The Emperor Justinian was also well known for advocating the works of Augustine and especially the condemnation of universal reconciliation by arguing in favour of the separation of man from the divine and the doctrine of original sin. Following the Council of Constantinople in 381, Emperor Theodosius outlawed all Nontrinitarian forms of Christianity. Thus, unitarian and universalist ideas were thus entered a 'dark ages' lasting several centuries.

There were some exceptions of course. Adoptionist views were promoted in the eighth century by Elipandus, a bishop of Toledo, and by Felix, a bishop in the foothills of the Pyrenees. Hildegard of Bingen, a 12th century mystic and scientist, is often counted as a universalist. Also at the same time, the scholastic philosopher Peter Abelard certainly had unitarian-adoptionist leanings, and argued against the supernatural punishment of unbaptised infants. Other philosophers such as Duns Scotus and Durandus of Saint-Pourçain in the fourteenth century also accepted the separation of Jesus from the idea of God.

It was not, however, until the Protestant Reformation that unitarian and universalist ideas were truly able to become influential. The scientist and theologian Michael Servetus of Aragonese Spain in the sixteenth century is most well-known for developing a nontrinitarian view and arguing for a more democratic church. He was condemned to be burnt at the stake by the Calvinist government in Geneva.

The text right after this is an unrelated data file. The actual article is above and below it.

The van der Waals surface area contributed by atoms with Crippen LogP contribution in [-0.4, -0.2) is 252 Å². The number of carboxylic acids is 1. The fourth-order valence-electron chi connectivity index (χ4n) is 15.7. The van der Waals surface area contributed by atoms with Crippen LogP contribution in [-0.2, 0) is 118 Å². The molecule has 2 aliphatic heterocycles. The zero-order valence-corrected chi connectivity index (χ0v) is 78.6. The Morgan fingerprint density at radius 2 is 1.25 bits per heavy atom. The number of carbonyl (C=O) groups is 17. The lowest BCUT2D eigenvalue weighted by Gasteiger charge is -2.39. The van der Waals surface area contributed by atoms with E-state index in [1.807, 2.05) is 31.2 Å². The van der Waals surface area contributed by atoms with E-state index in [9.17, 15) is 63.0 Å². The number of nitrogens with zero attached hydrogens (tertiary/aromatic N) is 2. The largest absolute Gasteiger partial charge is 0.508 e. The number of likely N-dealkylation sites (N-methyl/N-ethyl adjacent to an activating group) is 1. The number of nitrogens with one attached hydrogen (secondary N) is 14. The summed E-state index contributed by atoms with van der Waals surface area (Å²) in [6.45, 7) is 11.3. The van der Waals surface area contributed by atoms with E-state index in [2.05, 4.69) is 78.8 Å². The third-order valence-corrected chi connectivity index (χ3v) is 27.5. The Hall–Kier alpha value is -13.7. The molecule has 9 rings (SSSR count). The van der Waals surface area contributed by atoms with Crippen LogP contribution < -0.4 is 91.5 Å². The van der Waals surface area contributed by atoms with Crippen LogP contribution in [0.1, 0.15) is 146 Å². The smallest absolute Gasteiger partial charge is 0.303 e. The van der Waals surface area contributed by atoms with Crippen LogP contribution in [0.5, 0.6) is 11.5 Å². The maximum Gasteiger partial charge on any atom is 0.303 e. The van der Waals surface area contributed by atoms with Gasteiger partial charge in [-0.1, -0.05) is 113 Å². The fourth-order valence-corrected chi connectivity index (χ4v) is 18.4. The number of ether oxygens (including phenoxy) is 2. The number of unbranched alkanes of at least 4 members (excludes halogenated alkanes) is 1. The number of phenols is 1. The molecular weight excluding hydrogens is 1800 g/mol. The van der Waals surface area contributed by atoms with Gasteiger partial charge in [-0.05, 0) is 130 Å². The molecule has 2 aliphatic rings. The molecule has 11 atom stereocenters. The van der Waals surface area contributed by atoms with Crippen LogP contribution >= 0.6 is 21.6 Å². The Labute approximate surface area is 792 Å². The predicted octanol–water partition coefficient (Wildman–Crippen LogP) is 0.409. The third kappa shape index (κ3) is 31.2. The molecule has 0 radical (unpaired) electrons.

Also during that time Laelius and Faustus Socinus developed a secret theological society, which eventuated in the "Catechism of the Unitarians". This was very influential in the development of the Polish Brethren who argued for the separation of church and state, taught the equality and brotherhood of all people, opposed social privileges based on religious affiliation. They refused refused military service, declined political office, opposed capital punishment and rejected the traditional doctrines of Hell.

Nearby, in Transylvania a small principality arose between the great powers of the Ottoman Empire, the Hapsburgs and the Polish-Lithuanian Commonwealth. Under the Unitarian King John Sigismund Zápolya and the advice of the theologian Ferenc Dávid the Edict of Turda was announced which, for the first time in Christian Europe, set in law principles of religious freedom. Also during this time, in the universalist tradition, people like German Anabaptist Hans Denck argued that people should be guided by their inner moral sense, a goodness available to all, universally, and that the Bible was but a by-product. His ideas are seen as a forerunner of the Quakers.

The Modern Unitarians and Universalists

Modern Unitarian and Universalist ideas have been strongest in the English-speaking world. In England they were initially associated with the Dissenters and Nonconformists, who opposed State interference in religious matters. Their most well-known member was John Biddle, an incredibly brave theologian who was imprisoned several times for his rejection of the doctrine of the Trinity which was until early in the nineteenth century, it was a criminal, and often even capital, offense. For example, The great scientist and mathematician Issac Newton, was a Arian and Socinian, but kept his views private during his life.

When Unitarianism however was made legal, it made a profound contribution to the development of Britain. Among the early advocates of free trade was the Unitarian David Ricardo, perhaps the greatest economist who ever lived. Also many Unitarians were industrialists, inventors and liberal politicians, such as the Wedgewood family (Emma Wedgewood married Charles Darwin), the Courtauld family, and the Chamberlains along with philosophers such as James and Harriet Martineau, and authors and publishers like the Joseph Johnson, Sarah Flower Adams, Charles Dickens, Elizabeth and William Gaskell, and Beatrix Potter and those dedicated to human service, like Florence Nightingale.